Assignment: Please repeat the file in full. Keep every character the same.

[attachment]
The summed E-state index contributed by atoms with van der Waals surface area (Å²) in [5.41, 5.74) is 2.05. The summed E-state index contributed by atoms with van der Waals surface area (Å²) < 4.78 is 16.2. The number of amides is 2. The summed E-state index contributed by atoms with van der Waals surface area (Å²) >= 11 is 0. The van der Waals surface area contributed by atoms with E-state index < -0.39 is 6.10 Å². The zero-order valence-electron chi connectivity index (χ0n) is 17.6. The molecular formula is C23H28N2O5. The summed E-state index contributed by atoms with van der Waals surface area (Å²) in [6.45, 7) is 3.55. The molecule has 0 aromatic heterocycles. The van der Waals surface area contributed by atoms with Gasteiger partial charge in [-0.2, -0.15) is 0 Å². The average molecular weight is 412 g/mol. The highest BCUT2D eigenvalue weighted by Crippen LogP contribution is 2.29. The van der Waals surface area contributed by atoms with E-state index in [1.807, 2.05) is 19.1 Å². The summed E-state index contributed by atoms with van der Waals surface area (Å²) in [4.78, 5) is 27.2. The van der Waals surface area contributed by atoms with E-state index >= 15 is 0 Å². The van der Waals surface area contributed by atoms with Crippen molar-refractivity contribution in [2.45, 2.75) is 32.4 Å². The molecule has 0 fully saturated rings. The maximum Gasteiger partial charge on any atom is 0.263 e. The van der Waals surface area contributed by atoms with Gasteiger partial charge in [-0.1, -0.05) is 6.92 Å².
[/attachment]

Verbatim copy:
The summed E-state index contributed by atoms with van der Waals surface area (Å²) in [5.41, 5.74) is 2.05. The summed E-state index contributed by atoms with van der Waals surface area (Å²) < 4.78 is 16.2. The number of amides is 2. The summed E-state index contributed by atoms with van der Waals surface area (Å²) >= 11 is 0. The van der Waals surface area contributed by atoms with E-state index < -0.39 is 6.10 Å². The zero-order valence-electron chi connectivity index (χ0n) is 17.6. The molecular formula is C23H28N2O5. The summed E-state index contributed by atoms with van der Waals surface area (Å²) in [6.45, 7) is 3.55. The molecule has 0 aromatic heterocycles. The van der Waals surface area contributed by atoms with Gasteiger partial charge in [-0.2, -0.15) is 0 Å². The average molecular weight is 412 g/mol. The highest BCUT2D eigenvalue weighted by Crippen LogP contribution is 2.29. The van der Waals surface area contributed by atoms with E-state index in [1.807, 2.05) is 19.1 Å². The summed E-state index contributed by atoms with van der Waals surface area (Å²) in [4.78, 5) is 27.2. The van der Waals surface area contributed by atoms with E-state index >= 15 is 0 Å². The van der Waals surface area contributed by atoms with Crippen molar-refractivity contribution in [2.45, 2.75) is 32.4 Å². The molecule has 0 fully saturated rings. The maximum Gasteiger partial charge on any atom is 0.263 e. The van der Waals surface area contributed by atoms with Gasteiger partial charge in [-0.1, -0.05) is 6.92 Å².